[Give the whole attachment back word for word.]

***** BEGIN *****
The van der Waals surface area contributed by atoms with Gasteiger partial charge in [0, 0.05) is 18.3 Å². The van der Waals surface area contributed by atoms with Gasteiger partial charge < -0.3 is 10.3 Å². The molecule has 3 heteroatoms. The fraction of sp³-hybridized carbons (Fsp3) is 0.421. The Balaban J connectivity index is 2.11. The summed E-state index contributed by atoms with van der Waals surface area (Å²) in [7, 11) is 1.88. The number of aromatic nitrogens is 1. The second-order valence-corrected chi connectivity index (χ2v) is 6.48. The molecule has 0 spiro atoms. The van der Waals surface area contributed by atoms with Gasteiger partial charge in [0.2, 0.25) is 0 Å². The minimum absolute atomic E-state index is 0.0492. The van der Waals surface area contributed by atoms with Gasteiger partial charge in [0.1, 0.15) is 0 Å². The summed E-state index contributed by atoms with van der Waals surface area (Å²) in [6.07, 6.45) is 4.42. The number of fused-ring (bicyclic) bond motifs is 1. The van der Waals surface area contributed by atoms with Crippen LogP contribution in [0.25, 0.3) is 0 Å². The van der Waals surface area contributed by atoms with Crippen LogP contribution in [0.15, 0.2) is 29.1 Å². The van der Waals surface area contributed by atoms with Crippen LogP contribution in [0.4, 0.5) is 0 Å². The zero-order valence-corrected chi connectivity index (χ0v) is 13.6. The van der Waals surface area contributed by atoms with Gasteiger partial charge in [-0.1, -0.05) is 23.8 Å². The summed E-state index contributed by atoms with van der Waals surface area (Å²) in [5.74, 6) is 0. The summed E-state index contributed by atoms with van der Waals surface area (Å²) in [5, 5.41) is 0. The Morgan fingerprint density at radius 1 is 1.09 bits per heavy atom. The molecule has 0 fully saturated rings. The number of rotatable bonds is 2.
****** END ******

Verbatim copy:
The van der Waals surface area contributed by atoms with Gasteiger partial charge in [0, 0.05) is 18.3 Å². The van der Waals surface area contributed by atoms with Gasteiger partial charge < -0.3 is 10.3 Å². The molecule has 3 heteroatoms. The fraction of sp³-hybridized carbons (Fsp3) is 0.421. The Balaban J connectivity index is 2.11. The summed E-state index contributed by atoms with van der Waals surface area (Å²) in [7, 11) is 1.88. The number of aromatic nitrogens is 1. The second-order valence-corrected chi connectivity index (χ2v) is 6.48. The molecule has 0 spiro atoms. The van der Waals surface area contributed by atoms with Gasteiger partial charge in [0.2, 0.25) is 0 Å². The minimum absolute atomic E-state index is 0.0492. The van der Waals surface area contributed by atoms with Gasteiger partial charge in [0.1, 0.15) is 0 Å². The summed E-state index contributed by atoms with van der Waals surface area (Å²) in [6.07, 6.45) is 4.42. The number of fused-ring (bicyclic) bond motifs is 1. The van der Waals surface area contributed by atoms with Crippen LogP contribution in [0.25, 0.3) is 0 Å². The van der Waals surface area contributed by atoms with Crippen LogP contribution in [0.15, 0.2) is 29.1 Å². The van der Waals surface area contributed by atoms with Crippen LogP contribution in [0.4, 0.5) is 0 Å². The zero-order valence-corrected chi connectivity index (χ0v) is 13.6. The van der Waals surface area contributed by atoms with Gasteiger partial charge in [-0.1, -0.05) is 23.8 Å². The summed E-state index contributed by atoms with van der Waals surface area (Å²) in [5.74, 6) is 0. The summed E-state index contributed by atoms with van der Waals surface area (Å²) in [5, 5.41) is 0. The Morgan fingerprint density at radius 1 is 1.09 bits per heavy atom. The molecule has 0 fully saturated rings. The number of rotatable bonds is 2.